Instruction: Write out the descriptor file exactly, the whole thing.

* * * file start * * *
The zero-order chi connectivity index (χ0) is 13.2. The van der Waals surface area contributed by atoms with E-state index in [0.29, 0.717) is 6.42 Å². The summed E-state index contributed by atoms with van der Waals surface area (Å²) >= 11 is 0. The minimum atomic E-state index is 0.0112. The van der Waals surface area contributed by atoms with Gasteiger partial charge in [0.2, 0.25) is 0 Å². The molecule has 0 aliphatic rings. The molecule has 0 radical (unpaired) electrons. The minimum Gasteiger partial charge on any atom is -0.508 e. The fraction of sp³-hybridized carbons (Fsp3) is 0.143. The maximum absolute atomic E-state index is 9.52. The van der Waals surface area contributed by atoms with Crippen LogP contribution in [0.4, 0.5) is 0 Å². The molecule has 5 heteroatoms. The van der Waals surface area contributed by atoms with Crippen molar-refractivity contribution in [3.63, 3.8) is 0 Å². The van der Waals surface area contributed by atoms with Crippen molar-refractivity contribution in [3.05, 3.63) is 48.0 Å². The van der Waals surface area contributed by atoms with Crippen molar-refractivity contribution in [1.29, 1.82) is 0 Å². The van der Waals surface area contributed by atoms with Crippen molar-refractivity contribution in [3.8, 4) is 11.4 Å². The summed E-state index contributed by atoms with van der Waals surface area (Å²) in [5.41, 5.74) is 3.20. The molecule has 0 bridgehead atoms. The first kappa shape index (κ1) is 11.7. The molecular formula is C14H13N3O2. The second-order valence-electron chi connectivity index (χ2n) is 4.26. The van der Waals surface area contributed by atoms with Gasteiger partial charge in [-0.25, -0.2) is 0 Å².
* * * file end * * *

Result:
The zero-order chi connectivity index (χ0) is 13.2. The van der Waals surface area contributed by atoms with E-state index in [0.29, 0.717) is 6.42 Å². The summed E-state index contributed by atoms with van der Waals surface area (Å²) >= 11 is 0. The minimum atomic E-state index is 0.0112. The van der Waals surface area contributed by atoms with Gasteiger partial charge in [0.2, 0.25) is 0 Å². The molecule has 0 aliphatic rings. The molecule has 0 radical (unpaired) electrons. The minimum Gasteiger partial charge on any atom is -0.508 e. The fraction of sp³-hybridized carbons (Fsp3) is 0.143. The maximum absolute atomic E-state index is 9.52. The van der Waals surface area contributed by atoms with Crippen LogP contribution in [0.4, 0.5) is 0 Å². The molecule has 5 heteroatoms. The van der Waals surface area contributed by atoms with Crippen molar-refractivity contribution in [3.63, 3.8) is 0 Å². The van der Waals surface area contributed by atoms with Crippen molar-refractivity contribution in [3.05, 3.63) is 48.0 Å². The van der Waals surface area contributed by atoms with Crippen molar-refractivity contribution in [1.29, 1.82) is 0 Å². The van der Waals surface area contributed by atoms with Crippen molar-refractivity contribution in [3.8, 4) is 11.4 Å². The summed E-state index contributed by atoms with van der Waals surface area (Å²) in [5.41, 5.74) is 3.20. The molecule has 0 bridgehead atoms. The first kappa shape index (κ1) is 11.7. The molecular formula is C14H13N3O2. The second-order valence-electron chi connectivity index (χ2n) is 4.26. The van der Waals surface area contributed by atoms with Gasteiger partial charge in [-0.25, -0.2) is 0 Å².